Apple has released a fix for a vulnerability in Java software running on Mac OS X machines.
After security researchers spotted active exploits taking advantage of the vulnerability, the update, for both Lion (10.7.3) and Snow Leopard (10.6.8) versions of the platform, was released to close a dozen holes in Java 1.6.0_29. Apple said the most serious may allow an untrusted Java applet to execute arbitrary code outside the Java sandbox.
That presumably refers to CVE-2012-0507, which researchers at Mac security firm Intego said was the latest variant of the password-stealing Flashback Trojan.
Intego said it had samples of variant ‘R' since 23 March and had been finding new samples and variants of this malware almost daily since then. It recommended Mac users turn off Java in their web browser.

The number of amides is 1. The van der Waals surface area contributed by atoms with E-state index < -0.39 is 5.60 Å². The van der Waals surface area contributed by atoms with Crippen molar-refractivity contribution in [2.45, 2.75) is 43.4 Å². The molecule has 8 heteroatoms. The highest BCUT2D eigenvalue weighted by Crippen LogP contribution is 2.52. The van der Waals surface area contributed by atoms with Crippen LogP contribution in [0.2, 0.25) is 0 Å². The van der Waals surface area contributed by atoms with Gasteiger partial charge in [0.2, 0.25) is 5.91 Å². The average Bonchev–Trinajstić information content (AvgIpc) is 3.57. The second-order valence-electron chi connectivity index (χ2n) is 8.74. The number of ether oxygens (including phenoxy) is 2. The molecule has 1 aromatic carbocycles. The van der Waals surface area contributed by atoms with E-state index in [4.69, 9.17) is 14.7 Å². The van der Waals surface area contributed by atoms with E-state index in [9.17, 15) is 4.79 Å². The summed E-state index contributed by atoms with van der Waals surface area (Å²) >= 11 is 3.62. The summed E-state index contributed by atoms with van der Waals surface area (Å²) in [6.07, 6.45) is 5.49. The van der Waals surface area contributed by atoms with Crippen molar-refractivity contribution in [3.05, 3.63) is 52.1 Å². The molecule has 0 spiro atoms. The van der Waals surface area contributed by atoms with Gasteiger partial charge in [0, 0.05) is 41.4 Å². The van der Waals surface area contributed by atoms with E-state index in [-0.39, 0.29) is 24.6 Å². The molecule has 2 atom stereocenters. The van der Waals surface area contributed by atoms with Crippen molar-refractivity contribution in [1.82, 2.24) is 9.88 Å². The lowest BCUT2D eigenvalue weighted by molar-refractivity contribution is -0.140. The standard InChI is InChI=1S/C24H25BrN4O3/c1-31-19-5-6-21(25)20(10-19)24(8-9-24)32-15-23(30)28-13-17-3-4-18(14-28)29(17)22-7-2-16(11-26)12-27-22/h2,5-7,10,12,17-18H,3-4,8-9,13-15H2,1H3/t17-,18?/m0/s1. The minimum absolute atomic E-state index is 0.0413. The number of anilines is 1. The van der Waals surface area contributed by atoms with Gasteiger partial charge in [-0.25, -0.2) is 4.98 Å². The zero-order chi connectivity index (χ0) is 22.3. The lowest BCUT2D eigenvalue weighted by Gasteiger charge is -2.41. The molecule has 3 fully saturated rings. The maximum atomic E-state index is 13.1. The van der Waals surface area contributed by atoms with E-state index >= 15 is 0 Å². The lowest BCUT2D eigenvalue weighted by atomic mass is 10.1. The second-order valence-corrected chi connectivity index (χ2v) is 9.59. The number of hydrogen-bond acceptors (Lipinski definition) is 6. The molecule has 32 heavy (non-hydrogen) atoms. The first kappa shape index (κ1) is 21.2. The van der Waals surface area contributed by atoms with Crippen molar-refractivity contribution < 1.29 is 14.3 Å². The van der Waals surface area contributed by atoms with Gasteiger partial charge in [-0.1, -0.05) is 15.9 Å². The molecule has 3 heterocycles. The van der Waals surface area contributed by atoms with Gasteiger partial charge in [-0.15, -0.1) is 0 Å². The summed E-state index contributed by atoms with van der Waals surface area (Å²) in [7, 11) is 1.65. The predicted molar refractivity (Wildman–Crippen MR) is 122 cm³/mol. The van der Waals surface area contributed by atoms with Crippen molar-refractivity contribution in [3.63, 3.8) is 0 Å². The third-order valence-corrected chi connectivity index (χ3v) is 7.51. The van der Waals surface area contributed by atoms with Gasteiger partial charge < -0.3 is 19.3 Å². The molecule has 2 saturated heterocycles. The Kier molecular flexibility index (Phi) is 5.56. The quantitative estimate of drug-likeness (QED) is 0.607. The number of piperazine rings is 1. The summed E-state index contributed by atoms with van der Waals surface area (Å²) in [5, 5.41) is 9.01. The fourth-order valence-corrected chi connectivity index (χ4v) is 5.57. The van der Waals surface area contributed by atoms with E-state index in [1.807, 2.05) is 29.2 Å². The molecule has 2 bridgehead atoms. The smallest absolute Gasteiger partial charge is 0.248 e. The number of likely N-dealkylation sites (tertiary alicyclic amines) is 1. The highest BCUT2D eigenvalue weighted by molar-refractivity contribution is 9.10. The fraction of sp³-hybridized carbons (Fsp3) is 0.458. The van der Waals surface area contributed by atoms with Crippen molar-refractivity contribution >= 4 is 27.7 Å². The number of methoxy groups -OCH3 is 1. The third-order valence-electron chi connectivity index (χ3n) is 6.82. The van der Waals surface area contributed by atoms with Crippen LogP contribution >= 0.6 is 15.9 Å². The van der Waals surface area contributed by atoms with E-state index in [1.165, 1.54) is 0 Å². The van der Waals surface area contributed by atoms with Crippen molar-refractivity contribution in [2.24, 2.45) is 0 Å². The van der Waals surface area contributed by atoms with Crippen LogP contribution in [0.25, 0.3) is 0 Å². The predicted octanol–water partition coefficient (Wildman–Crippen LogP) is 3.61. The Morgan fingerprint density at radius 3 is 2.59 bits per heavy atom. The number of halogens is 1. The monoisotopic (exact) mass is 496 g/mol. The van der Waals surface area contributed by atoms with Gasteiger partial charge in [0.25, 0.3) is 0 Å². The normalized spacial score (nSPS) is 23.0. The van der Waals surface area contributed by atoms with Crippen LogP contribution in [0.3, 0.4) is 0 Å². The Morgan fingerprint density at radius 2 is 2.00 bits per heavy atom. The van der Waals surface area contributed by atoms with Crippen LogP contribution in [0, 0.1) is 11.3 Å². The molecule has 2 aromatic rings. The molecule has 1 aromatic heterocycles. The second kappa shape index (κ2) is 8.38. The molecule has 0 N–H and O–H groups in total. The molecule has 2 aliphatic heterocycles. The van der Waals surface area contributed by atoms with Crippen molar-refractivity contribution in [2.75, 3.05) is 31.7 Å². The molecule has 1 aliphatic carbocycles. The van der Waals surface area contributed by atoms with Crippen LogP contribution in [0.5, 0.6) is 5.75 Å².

It also said Java is no longer provided with Mac OS X 10.7 Lion, but the first time a user needs to run it – when a Java applet loads, or when a user launches a Java applet on their Mac – the system will ask if the user wants to download it; if so, Apple provides the download directly and maintains its own version of Java.
Wolfgang Kandek, CTO of Qualys, said: “In addition, Mac users and IT admins for Macs should review whether Java is actually needed for their usage. If not, Java can be disabled through the Java Preferences program. Just uncheck 64-bit and 32-bit versions.”
Unpatched Java deployments are one of the largest malware threats facing enterprises today, according to Microsoft.